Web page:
Outdoor Pursuits: Birding – Beyond the Binoculars
by Christine Kirkland
If when you hear the term “Bird-watching” it evokes a vision of an elderly individual dressed in beige and sporting a flappy-brimmed hat, doddering about the park with binoculars and a little dog, you’re not alone. While such laid-back observation techniques may suit some just fine, there are many others who have taken flight with the activity now widely referred to as “Birding”.
Apart from the basic fact that birds can bring joy to even the hardest of hearts, they are undeniably intriguing creatures for so many reasons. The sheer diversity of kind within the bird family is, in itself, astonishing. Hawks, Sparrows, Woodpeckers, Chickadees. Breaking it down further, within each kind there are appearance variations between male and female, young and old, changing even according to season.
The motivators that compel people to observe birds with such passion are obvious. These magical creatures are generously endowed with the gift of producing a myriad of musical sounds and songs. To the eye, most birds are strikingly beautiful, boasting a wide range of shimmering colours and patterns. And, unlike any other animal in existence (apart from the Bat, which incidentally is not beautiful), birds can fly.
Flight is a marvel that sets birds apart from the rest of the ground-imprisoned creatures, however the phenomenon doesn’t end there. Migration for many birds consists of travelling thousands of kilometres, sometimes spanning multiple continents, through adverse weather conditions, all while completing this astonishing feat of endurance not just once, but twice a year!
So much more information is now known about the migratory patterns of birds than ever before, thanks to major advancements in technology, and the dedication of scientists and birders alike. The Prince Edward Point Bird Observatory in Prince Edward County is one of many locations province-wide whose primary purpose is to operate as a Bird Population Monitoring Station mainly focusing on the spring and fall migration periods. Peter Fuller, President of the Board, puts forth that the volunteer-run centre is able, among other things, to reveal species at risk. In addition, the Observatory hosts a yearly Spring Festival complete with demonstrations by licensed banders as they band and release birds, as well as guided walks along the many trails the area offers. This is ideal for the beginner in birding as it provides great opportunities for bird identification under the tutelage of an expert.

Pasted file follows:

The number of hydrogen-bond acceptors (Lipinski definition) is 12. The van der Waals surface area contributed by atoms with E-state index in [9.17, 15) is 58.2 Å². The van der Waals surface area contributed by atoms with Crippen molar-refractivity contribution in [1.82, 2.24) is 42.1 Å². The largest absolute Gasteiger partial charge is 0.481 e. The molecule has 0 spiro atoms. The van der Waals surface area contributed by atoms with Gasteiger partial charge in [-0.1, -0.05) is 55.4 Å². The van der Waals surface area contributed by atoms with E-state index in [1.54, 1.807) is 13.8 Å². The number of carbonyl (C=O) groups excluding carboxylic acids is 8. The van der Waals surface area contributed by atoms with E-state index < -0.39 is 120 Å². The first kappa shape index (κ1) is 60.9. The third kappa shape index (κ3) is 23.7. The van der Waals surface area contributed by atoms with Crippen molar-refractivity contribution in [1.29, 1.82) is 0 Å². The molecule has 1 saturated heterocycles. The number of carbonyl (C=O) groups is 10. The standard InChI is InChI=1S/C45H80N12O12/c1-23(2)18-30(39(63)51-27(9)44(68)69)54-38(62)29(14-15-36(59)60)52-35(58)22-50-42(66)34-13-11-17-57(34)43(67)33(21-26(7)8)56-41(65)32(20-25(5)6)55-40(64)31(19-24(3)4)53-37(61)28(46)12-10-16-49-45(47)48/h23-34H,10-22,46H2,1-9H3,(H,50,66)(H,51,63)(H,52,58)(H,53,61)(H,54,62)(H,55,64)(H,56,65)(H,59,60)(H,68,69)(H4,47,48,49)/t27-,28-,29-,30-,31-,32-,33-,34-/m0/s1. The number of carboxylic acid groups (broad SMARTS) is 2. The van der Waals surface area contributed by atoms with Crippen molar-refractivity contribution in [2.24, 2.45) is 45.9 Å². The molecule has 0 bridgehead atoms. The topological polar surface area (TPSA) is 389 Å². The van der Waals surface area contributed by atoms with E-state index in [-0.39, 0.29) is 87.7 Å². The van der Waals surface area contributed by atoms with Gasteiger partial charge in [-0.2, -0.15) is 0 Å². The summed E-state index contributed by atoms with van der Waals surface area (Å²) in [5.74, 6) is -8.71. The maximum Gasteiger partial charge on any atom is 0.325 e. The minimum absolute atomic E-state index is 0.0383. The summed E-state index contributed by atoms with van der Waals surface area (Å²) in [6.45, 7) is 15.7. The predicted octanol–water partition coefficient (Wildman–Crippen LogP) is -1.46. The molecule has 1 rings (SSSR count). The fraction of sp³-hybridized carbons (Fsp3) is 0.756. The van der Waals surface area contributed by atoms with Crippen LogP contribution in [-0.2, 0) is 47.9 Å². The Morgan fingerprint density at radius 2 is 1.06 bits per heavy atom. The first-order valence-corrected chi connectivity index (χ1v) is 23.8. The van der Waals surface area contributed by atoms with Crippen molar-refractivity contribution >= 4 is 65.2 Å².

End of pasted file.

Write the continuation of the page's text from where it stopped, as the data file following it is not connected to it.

Getting started in birding isn’t difficult and does not require a lot of expensive equipment or tools. Long-time, avid birder Drew Monkman suggests to begin with a quality pair of binoculars, and a comprehensive bird identification book – Sibley’s Guide to the Birds of North America is his recommendation. Monkman, a retired elementary school teacher, has been enthusiastic about birds from the age of eleven, when his father built for him his first bird feeder.
“Spring is definitely the most exciting time of the year for birders,” he states, appertaining to the different species that return to the area from places as far away as Latin America. “The birds are in their breeding plumage too, which makes them – I guess you might say – more spectacular.”
Monkman maintains that the best birding is early in the morning, especially on a damp May morning, with light rains and winds from the south. His location of choice is along the edge of a field, or in a woodlot.
“I could say, personally, I feel most alive when I’m walking on a trail on a May morning watching and listening – smelling the air – just totally in the zone.” Monkman reveals that when he’s birding in the spring, he is listening as much as he’s watching. “I’m listening to the songs. Each of the warblers has a different song… and with practice, you can learn them.”
The benefits of birding are often farther-reaching than simply experiencing the joy of observing beautiful creatures, and the gratification from success in identification.
“An interest in birds leads to an interest in everything else, because to become a better birder you need to be, at a minimum, able to identify and know different habitat types. This means you have to have some knowledge of trees. Before you know it, you’re becoming a botanist too!”
And that inevitably leads to a greater consideration for nature as a whole.
“When you’ve been doing this for a long time,” Monkmon explains, “it becomes about the state of the environment… because you expect to see and hear certain species in certain habitats, at certain times of the year. And when those birds show up where and when you expect them to, there’s a certain satisfaction. The birds of May are returning. Everything is right with the world.”